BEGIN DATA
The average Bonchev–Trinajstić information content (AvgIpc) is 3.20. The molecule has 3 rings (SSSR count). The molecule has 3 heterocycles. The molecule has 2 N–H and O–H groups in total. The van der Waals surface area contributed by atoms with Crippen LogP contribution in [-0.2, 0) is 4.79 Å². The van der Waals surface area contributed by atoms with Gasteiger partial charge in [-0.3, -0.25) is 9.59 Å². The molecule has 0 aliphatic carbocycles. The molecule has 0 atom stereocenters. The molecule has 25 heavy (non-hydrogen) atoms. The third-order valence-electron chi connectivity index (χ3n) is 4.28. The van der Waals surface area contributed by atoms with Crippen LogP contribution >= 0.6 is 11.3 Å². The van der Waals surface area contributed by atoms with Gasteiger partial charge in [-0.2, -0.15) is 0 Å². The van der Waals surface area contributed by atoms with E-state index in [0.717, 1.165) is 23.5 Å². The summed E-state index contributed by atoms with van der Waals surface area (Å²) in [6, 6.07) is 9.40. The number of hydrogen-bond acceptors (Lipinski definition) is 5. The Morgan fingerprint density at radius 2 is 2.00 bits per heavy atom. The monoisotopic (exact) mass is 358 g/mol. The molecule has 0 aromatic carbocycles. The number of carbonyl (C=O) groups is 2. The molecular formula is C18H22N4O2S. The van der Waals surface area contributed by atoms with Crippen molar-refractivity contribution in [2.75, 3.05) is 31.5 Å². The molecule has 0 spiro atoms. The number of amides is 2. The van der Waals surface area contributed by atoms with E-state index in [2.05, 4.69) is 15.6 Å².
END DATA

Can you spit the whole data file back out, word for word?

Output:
The average Bonchev–Trinajstić information content (AvgIpc) is 3.20. The molecule has 3 rings (SSSR count). The molecule has 3 heterocycles. The molecule has 2 N–H and O–H groups in total. The van der Waals surface area contributed by atoms with Crippen LogP contribution in [-0.2, 0) is 4.79 Å². The van der Waals surface area contributed by atoms with Gasteiger partial charge in [-0.3, -0.25) is 9.59 Å². The molecule has 0 aliphatic carbocycles. The molecule has 0 atom stereocenters. The molecule has 25 heavy (non-hydrogen) atoms. The third-order valence-electron chi connectivity index (χ3n) is 4.28. The van der Waals surface area contributed by atoms with Crippen LogP contribution >= 0.6 is 11.3 Å². The van der Waals surface area contributed by atoms with Gasteiger partial charge in [-0.2, -0.15) is 0 Å². The van der Waals surface area contributed by atoms with E-state index in [0.717, 1.165) is 23.5 Å². The summed E-state index contributed by atoms with van der Waals surface area (Å²) in [6, 6.07) is 9.40. The number of hydrogen-bond acceptors (Lipinski definition) is 5. The Morgan fingerprint density at radius 2 is 2.00 bits per heavy atom. The monoisotopic (exact) mass is 358 g/mol. The molecule has 0 aromatic carbocycles. The number of carbonyl (C=O) groups is 2. The molecular formula is C18H22N4O2S. The van der Waals surface area contributed by atoms with Crippen molar-refractivity contribution in [2.75, 3.05) is 31.5 Å². The molecule has 0 spiro atoms. The number of amides is 2. The van der Waals surface area contributed by atoms with E-state index in [2.05, 4.69) is 15.6 Å².